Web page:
- 11.1.1: Aw, nuts! A company claims that each batch of its deluxe mixed nuts...
- 11.1.2: Roulette Casinos are required to verify that their games operate as...
- 11.1.3: Aw, nuts! Calculate the chi-square statistic for the data in Exerci...
- 11.1.4: Roulette Calculate the chi-square statistic for the data in Exercis...
- 11.1.5: Aw, nuts! Refer to Exercises 1 and 3. (a) Confirm that the expected...
- 11.1.6: Roulette Refer to Exercises 2 and 4. (a) Confirm that the expected ...
- 11.1.7: Birds in the trees Researchers studied the behavior of birds that w...
- 11.1.8: Seagulls by the seashore Do seagulls show a preference for where th...
- 11.1.9: No chi-square A schools principal wants to know if students spend a...
- 11.1.10: No chi-square The principal in Exercise 9 also asked the random sam...
- 11.1.11: Benfords law Faked numbers in tax returns, invoices, or expense acc...
- 11.1.12: Housing According to the Census Bureau, the distribution by ethnic ...
- 11.1.13: Skittles Statistics teacher Jason Molesky contacted Mars, Inc., to ...
- 11.1.14: Is your random number generator working? Use your calculators RandI...
- 11.1.15: Whats your sign? The University of Chicagos General Social Survey (...
- 11.1.16: Munching Froot Loops Kelloggs Froot Loops cereal comes in six fruit...
- 11.1.17: Mendel and the peas Gregor Mendel (18221884), an Austrian monk, is ...
- 11.1.18: You say tomato The paper Linkage Studies of the Tomato (Transaction...
- 11.1.19: An appropriate null hypothesis to test whether the food choices are...
- 11.1.20: The chi-square statistic is (a) (18 25) 2 25 + (22 25) 2 25 + (39 2...
- 11.1.21: The P-value for a chi-square test for goodness of fit is 0.0129. Wh...
- 11.1.22: Which of the following is false? (a) A chi-square distribution with...
- 11.1.23: Exercises 23 through 25 refer to the following setting. Do students...
- 11.1.24: Exercises 23 through 25 refer to the following setting. Do students...
- 11.1.25: Exercises 23 through 25 refer to the following setting. Do students...
- 11.1.26: Yahtzee (5.3, 6.3) In the game of Yahtzee, 5 sixsided dice are roll...
Solutions for Chapter 11.1: Chi-Square Tests for Goodness of Fit
Full solutions for The Practice of Statistics | 5th Edition
`-error (or `-risk)
In hypothesis testing, an error incurred by rejecting a null hypothesis when it is actually true (also called a type I error).
In statistical hypothesis testing, this is a hypothesis other than the one that is being tested. The alternative hypothesis contains feasible conditions, whereas the null hypothesis speciies conditions that are under test
An estimator for a parameter obtained from a Bayesian method that uses a prior distribution for the parameter along with the conditional distribution of the data given the parameter to obtain the posterior distribution of the parameter. The estimator is obtained from the posterior distribution.
An equation for a conditional probability such as PA B ( | ) in terms of the reverse conditional probability PB A ( | ).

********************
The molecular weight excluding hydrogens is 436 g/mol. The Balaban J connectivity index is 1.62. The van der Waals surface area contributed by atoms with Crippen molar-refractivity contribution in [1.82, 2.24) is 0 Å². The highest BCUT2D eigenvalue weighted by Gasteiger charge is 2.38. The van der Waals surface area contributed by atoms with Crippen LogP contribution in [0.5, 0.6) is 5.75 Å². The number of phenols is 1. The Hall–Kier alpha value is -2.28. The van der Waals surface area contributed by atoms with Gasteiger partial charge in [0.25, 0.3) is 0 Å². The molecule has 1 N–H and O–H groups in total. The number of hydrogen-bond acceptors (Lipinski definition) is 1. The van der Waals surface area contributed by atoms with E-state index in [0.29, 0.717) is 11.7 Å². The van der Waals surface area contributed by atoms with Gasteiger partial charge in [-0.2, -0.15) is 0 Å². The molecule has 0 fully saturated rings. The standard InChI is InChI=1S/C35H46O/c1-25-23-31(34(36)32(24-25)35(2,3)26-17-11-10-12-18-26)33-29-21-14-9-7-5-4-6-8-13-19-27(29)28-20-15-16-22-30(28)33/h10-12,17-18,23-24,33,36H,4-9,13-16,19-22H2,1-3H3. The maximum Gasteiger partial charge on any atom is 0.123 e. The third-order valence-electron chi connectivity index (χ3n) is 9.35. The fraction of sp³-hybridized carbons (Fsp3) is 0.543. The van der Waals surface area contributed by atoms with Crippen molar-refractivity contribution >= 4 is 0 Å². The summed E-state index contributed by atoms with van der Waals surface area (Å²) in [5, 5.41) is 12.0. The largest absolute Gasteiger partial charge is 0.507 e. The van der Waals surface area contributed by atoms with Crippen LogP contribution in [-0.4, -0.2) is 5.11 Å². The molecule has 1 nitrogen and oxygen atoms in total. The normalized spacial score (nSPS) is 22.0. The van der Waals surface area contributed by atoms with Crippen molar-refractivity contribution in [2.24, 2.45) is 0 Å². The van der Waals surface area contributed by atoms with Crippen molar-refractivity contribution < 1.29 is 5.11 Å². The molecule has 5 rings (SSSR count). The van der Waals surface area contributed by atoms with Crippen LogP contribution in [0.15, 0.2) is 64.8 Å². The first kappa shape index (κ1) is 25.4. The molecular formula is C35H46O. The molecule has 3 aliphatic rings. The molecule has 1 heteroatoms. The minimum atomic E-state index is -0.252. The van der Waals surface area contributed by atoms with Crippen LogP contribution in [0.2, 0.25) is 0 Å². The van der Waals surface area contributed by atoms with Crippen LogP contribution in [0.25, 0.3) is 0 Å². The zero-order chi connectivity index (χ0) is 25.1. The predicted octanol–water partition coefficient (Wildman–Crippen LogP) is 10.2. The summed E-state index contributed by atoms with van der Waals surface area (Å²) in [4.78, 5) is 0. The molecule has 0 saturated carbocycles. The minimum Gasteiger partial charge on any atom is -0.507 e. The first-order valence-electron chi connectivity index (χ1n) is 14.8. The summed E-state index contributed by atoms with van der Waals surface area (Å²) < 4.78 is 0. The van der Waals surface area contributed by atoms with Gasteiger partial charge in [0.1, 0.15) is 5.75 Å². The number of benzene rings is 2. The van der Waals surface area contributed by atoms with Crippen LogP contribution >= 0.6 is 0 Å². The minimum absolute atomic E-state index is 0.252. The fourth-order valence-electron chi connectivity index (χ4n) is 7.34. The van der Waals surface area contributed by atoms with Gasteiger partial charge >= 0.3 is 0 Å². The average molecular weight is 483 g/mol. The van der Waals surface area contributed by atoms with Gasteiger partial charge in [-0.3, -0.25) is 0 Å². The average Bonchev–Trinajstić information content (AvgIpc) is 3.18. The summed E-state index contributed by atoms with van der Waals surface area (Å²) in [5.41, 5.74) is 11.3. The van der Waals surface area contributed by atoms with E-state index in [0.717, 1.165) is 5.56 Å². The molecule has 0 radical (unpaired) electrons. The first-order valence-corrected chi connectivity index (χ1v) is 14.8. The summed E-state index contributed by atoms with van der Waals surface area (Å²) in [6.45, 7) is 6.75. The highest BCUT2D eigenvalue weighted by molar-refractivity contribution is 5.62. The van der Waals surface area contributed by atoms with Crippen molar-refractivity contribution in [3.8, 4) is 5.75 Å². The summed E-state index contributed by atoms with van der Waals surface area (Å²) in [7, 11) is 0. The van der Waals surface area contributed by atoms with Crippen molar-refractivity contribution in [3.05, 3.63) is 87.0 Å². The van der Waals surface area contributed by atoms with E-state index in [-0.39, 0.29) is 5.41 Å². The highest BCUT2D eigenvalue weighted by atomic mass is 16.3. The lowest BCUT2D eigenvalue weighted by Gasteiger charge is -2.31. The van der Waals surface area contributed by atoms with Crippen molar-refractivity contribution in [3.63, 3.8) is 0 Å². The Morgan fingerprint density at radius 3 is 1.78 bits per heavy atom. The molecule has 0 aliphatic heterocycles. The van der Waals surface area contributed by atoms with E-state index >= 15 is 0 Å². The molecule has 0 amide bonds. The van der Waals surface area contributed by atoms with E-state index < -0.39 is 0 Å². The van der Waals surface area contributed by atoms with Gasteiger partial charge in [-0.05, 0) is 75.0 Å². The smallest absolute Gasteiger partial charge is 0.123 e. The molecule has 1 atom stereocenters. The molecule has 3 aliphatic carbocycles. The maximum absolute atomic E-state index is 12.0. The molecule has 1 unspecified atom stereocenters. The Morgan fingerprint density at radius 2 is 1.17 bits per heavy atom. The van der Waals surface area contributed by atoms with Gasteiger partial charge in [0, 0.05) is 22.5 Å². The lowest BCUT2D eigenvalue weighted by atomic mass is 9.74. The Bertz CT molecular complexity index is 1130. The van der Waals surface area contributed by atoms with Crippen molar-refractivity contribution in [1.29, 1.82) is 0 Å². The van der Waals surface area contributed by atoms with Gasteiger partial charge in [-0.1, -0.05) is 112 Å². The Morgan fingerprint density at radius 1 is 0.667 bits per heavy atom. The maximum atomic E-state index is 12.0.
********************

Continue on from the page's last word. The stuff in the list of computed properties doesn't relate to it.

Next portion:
The joint probability distribution of two random variables.
In experimental design, a group of experimental units or material that is relatively homogeneous. The purpose of dividing experimental units into blocks is to produce an experimental design wherein variability within blocks is smaller than variability between blocks. This allows the factors of interest to be compared in an environment that has less variability than in an unblocked experiment.
A horizontal line on a control chart at the value that estimates the mean of the statistic plotted on the chart. See Control chart.
Components of variance
The individual components of the total variance that are attributable to speciic sources. This usually refers to the individual variance components arising from a random or mixed model analysis of variance.
Conditional probability distribution
The distribution of a random variable given that the random experiment produces an outcome in an event. The given event might specify values for one or more other random variables
The variance of the conditional probability distribution of a random variable.
Continuous random variable.
A random variable with an interval (either inite or ininite) of real numbers for its range.
A method to derive the probability density function of the sum of two independent random variables from an integral (or sum) of probability density (or mass) functions.
In regression, Cook’s distance is a measure of the inluence of each individual observation on the estimates of the regression model parameters. It expresses the distance that the vector of model parameter estimates with the ith observation removed lies from the vector of model parameter estimates based on all observations. Large values of Cook’s distance indicate that the observation is inluential.
A dimensionless measure of the linear association between two variables, usually lying in the interval from ?1 to +1, with zero indicating the absence of correlation (but not necessarily the independence of the two variables).
Cumulative normal distribution function
The cumulative distribution of the standard normal distribution, often denoted as ?( ) x and tabulated in Appendix Table II.
Estimator (or point estimator)
A procedure for producing an estimate of a parameter of interest. An estimator is usually a function of only sample data values, and when these data values are available, it results in an estimate of the parameter of interest.
A property of a collection of events that indicates that their union equals the sample space.
Fisher’s least signiicant difference (LSD) method
A series of pair-wise hypothesis tests of treatment means in an experiment to determine which means differ.
An arrangement of the frequencies of observations in a sample or population according to the values that the observations take on
Geometric random variable
A discrete random variable that is the number of Bernoulli trials until a success occurs.